February 03, 2011      

Existing technologies have made unmanned ground-vehicle and IFR (instrument flight rules) airplane flight commonplace. However, at low altitudes, the presence of obstructions such as trees, mountains, and buildings has made the operation of unmanned air systems in near-earth environments more difficult. Unmanned helicopters, for example, can only fly autonomously in mapped areas known to be free of obstructions.

A new navigation and sensing solution has been developed that enables full-size, autonomous helicopters to fly at low altitude while avoiding obstacles. Jointly developed by Essington, Pa.-based Piasecki Aircraft Corp. and Carnegie Mellon University (CMU) in Pittsburgh, the new systems can also evaluate and select suitable landing sites in unmapped terrain, as well as land safely using a self-generated approach path.

Included in the Piasecki/Carnegie Mellon package is an inertial sensing and an advanced laser scanner that can look forward or down, depending on flight parameters. Paired with mapping and obstacle-avoidance software, these sensors build 3-D maps of the ground, and can locate obstacles in the aircraft’s path.

The Piasecki/Carnegie Mellon team flight-tested this navigation/sensor system, the Autonomous Helicopter Collision Avoidance & Landing Zone Selection System, in mid-June 2010 at The Boeing Co.’s Rotorcraft Systems facility in Mesa, Ariz. The system was tested utilizing an Unmanned Little Bird (ULB) helicopter test bed.

The team reported that the system’s sensor package and navigation, mapping, and collision avoidance software was repeatedly employed to safely land the ULB in cluttered environments. In each test, the navigation/sensor system had to map an unknown area where multiple obstructions of varying sizes limited possible landing sites.

During the Arizona tests, the system reliably identified level landing sites with clear approach paths that were accessible for evacuating a simulated casualty. The system’s sensors demonstrated that the system could detect 4-inch-high pallets, chain link fences, vegetation, people, and other objects that could block a potential landing site.

The laser scanner proved effective even when dust obscured the landing site, while the sensor package was also able to detect high-tension wires over desert terrain. In addition, the system detected and maneuvered around a manlift extended to a height of 60 feet while flying at a speed of more than 20 knots.

Significant Risk Reduction
According to Piasecki, these tests marked the first time a full-sized helicopter (the ULB is 10 meters long) has flown autonomously from mission take-off through navigation to a landing zone.

The primary impetus for developing this technology is to allow future unmanned helicopters to evacuate wounded soldiers from contaminated or live-fire battlefields, and to resupply forward military bases. Such low-altitude operations are where helicopters are most valuable, but also where they are most vulnerable. Autonomous operation can significantly reduce risk to pilots, either by giving a pilot aid in avoiding mishaps, or by eliminating the pilot entirely.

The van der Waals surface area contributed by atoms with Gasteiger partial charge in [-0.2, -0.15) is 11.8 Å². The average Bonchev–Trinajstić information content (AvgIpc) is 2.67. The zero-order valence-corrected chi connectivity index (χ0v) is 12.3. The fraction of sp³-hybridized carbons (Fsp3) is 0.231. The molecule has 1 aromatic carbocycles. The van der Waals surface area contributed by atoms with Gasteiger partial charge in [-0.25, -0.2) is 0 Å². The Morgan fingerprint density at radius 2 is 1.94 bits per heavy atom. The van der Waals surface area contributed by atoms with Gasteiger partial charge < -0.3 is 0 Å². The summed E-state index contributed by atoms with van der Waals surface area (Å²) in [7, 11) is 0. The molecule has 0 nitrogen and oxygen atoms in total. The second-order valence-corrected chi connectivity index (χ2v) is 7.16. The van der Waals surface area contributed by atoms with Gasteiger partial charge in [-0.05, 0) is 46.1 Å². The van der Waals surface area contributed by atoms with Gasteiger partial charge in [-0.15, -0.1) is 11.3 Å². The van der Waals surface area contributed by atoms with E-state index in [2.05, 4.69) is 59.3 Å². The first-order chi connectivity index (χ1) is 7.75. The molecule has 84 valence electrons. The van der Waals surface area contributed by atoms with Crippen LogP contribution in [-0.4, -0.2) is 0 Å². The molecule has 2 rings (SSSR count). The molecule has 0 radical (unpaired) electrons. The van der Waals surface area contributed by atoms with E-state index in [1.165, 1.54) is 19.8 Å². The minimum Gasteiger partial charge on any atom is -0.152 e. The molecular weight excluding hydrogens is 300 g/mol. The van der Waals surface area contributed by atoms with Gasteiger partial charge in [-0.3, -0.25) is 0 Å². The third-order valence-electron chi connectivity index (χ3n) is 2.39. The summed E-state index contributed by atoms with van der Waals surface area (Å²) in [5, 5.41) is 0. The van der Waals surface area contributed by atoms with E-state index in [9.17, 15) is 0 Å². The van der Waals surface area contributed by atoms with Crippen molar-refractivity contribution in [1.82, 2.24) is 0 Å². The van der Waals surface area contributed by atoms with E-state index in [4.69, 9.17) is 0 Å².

Usage Scenarios
The primary applications of the Autonomous Helicopter Collision Avoidance & Landing Zone Selection System are military in nature. Fully autonomous helicopter flight would give battlefield commanders more operational choices when evacuating wounded soldiers. For example, commanders often must weigh the option of delaying evacuation of wounded from a dangerous environment against sending in a substantial number of additional soldiers on a rescue mission, putting their lives at risk in the process. Autonomous, vertical-lift platforms that can navigate a complex combat environment would help minimize the number of soldiers necessary in either evacuation scenario.

The Piasecki/CMU system also holds promise for enhancing the safety of resupplying forward military bases located on the last leg of a distribution chain for supplies such as water, food, fuel, ammunition, and medical supplies. As has been amply demonstrated in Iraq and Afghanistan, once supply trucks are off the primary (often secured) roadways, land-based logistics platforms (i.e., trucks) can become easy targets for improvised explosive devices (IEDs). Using fully autonomous helicopters to distribute supplies to remote units would reduce some of the exposure of trucks and soldiers to attack.

In the civilian sector, given the lack of established standards by the Federal Aviation Administration for broad-based operations of unmanned systems in the national airspace, the technology is primarily applicable as an aid to pilots. Near-term civilian application will most likely be as sensor systems for manned helicopters, helping entities such as emergency medical services teams to avoid obstacles and select landing sites at emergency scenes.

The Future
According to Piasecki, the ULB performance of the Autonomous Helicopter Collision Avoidance & Landing Zone Selection System should scale larger craft with little problem. Work still remains, however, particularly as it relates to increasing overall system intelligence so that it can interpret more complex data sets.

The Mesa demonstration was the culmination of work sponsored by the U.S. Army’s Telemedicine and Advanced Technology Research Center (TATRC) through a Small Business Innovation Research (SBIR) program with Piasecki Aircraft and Carnegie Mellon’s Robotics Institute, supplemented with significant additional funding from Piasecki.